INVESTMENTS - DFA Case study
Dimensional Fund Advisors, further referred to as DFA, is an investment company that bases its strategy mainly on academic research and related theories. They work together with proponents of the efficient market hypothesis, indicating a relatively strong belief in this theory and thus in efficient markets. However DFA also feels that skilled traders have the ability to contribute to a fund’s profits even when the investment is inherently passive and DFA does adjusts its strategy to new findings in the field. In this report we will evaluate the relevance and accuracy of the theories used by DFA, especially the value premium and the size premium where almost all of their funds are based upon. This will lead to comments on the usefulness of these theories to increase the return of DFA’s funds and to recommendations about changes in strategy that will enhance the performance of DFA overall. Performance and strategy so far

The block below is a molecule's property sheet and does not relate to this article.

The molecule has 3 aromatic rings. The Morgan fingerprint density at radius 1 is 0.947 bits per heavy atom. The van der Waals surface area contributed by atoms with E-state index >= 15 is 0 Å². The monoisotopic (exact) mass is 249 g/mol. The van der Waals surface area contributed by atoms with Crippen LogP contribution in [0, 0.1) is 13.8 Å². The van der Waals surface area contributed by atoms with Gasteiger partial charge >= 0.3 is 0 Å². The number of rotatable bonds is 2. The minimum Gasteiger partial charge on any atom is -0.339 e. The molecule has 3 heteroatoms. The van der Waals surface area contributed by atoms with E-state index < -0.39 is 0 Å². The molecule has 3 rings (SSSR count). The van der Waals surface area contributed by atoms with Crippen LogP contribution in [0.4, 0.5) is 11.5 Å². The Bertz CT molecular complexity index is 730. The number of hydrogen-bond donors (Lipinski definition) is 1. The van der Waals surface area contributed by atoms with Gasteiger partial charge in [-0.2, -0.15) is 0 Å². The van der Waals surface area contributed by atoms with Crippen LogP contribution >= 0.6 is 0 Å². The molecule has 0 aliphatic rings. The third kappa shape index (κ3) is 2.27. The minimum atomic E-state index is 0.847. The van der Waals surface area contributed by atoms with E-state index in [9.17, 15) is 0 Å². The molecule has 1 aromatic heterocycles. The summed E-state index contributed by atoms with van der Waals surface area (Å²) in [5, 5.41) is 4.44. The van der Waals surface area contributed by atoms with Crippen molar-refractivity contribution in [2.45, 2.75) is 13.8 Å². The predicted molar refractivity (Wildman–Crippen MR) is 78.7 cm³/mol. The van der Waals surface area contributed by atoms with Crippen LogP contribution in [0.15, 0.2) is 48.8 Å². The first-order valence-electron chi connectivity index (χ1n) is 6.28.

DFA has performed relatively well over the years, aside from some relatively rough patches in the late 1990s. Growth of the company had been stable and profits high. There was no need to sell shares for liquidity reasons and shares were only sold if they did not fit into a fund anymore. This didn’t happen very often though as DFA had several funds that were “connected”, when a stock in the Micro Cap portfolio grew too big it could be placed into a fund with bigger companies (Small Cap portfolio). An important part of DFA’s strategy, that contributed to the performance of DFA so far, is aimed at achieving discounts in trades through buying in large blocks. Results from research by Donald Keim1 show that the average discount obtained by DFA on block trades was 3.33%. These discounts were largely responsible for the fact that DFA’s passively managed small-stock portfolio outperformed the typical small-stock indexes by about 200 basis points per year on average. Another factor contributing to the relative...
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